The Georgia and Dunsmuir viaducts will be no more in just a few short years. This has the potential to very positively reshape Northeast False Creek and Vancouver’s first neighbourhood — Strathcona.
One of the biggest issues city planners and Vancouver city council will have to wrestle with when the viaducts go down is what to do with all the displaced traffic. That includes traffic on Prior Street, once a quiet, local street that now sees 20,000+ vehicles a day.
When I was on city council, more often than not, the best ideas and solutions to thorny issues came not from city planners or other councillors, but from the community itself. The viaduct situation is a perfect example.
A broad-based, community panel led by the Minnesota-based Jefferson Centre — a non-profit organization recognized for its leadership in civic engagement and designing democratic solutions — has come up with an interesting resolution to the displaced traffic dilemma. The final pick was by far the most preferred option, supported by an amazing “super majority” of nearly 68%! It was also an option that was barely on the table at the start of the process.
The NatCha route, as locals call it, uses National and Charles streets. What’s really interesting is that it was not one of the options the City of Vancouver initially proposed, but it was one proposed by the Strathcona Residents Association. It’s the most expensive option, but it’s also the one that best solves several problems.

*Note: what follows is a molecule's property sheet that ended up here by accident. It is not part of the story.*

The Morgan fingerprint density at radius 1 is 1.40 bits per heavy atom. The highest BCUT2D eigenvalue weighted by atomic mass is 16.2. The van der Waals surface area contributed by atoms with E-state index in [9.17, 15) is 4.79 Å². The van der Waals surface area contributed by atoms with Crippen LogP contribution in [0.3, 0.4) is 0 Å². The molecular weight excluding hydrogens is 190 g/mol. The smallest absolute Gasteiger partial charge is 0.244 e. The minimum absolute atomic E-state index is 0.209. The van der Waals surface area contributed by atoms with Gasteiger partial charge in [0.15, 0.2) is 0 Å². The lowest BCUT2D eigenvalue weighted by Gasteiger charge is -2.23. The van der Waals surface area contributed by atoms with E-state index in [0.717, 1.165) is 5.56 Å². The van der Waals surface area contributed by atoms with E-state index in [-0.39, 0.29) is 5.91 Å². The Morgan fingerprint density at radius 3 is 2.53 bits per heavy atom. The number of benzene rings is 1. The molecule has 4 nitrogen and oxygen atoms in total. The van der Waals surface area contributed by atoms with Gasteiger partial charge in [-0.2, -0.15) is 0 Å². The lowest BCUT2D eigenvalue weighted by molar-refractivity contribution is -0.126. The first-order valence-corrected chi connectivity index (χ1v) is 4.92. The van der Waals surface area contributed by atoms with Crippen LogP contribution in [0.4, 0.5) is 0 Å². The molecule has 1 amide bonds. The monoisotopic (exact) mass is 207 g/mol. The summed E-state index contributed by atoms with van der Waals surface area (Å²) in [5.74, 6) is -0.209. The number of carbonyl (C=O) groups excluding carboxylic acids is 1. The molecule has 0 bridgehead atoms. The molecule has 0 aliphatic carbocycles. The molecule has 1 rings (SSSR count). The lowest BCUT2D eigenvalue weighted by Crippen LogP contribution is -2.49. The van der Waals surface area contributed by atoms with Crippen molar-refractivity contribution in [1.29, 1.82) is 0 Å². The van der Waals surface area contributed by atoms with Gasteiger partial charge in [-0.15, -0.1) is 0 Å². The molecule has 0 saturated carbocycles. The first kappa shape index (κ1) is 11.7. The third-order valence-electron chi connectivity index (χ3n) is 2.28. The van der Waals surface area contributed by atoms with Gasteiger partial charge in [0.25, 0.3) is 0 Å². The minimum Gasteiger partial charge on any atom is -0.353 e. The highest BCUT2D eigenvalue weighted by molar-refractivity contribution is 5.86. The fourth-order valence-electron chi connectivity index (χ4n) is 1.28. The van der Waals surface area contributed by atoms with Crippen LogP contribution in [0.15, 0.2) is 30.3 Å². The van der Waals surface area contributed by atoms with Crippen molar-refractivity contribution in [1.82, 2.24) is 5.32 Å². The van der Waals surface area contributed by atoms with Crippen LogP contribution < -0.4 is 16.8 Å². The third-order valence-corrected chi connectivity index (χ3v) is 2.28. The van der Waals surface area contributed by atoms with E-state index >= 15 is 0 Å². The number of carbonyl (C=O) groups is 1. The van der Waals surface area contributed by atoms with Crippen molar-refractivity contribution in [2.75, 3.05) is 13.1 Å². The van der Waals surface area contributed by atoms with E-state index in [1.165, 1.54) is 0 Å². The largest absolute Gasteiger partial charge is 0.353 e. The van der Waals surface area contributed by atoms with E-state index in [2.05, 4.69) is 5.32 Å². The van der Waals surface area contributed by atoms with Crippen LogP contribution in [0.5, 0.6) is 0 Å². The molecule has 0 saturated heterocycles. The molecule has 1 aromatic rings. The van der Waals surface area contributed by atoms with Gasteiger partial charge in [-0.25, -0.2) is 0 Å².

NatCha returns Prior Street to the more local use and much better air quality it once enjoyed; keeps well-loved Strathcona Park and its community gardens intact; and nicely serves the businesses and warehouses in Produce Row along Malkin Avenue without removing any industrial land — something in very short supply in Vancouver.
The whole thing also proves that broad-based community panels could and should be used to address many of the city’s other pressing problems, like what form of transit should be used to move people from the Commercial and Broadway SkyTrain station, along Broadway, and up to UBC? How best can Vancouver address the crisis of homelessness? These are just two that pop to mind when I think of how best to come up with solutions to challenging urban issues.
We’ll have to wait and see what the final decision is after the community panel presents its conclusions to city council and the parks board later this month. But there’s no doubt the process was a winner — one I hope gets used again and again.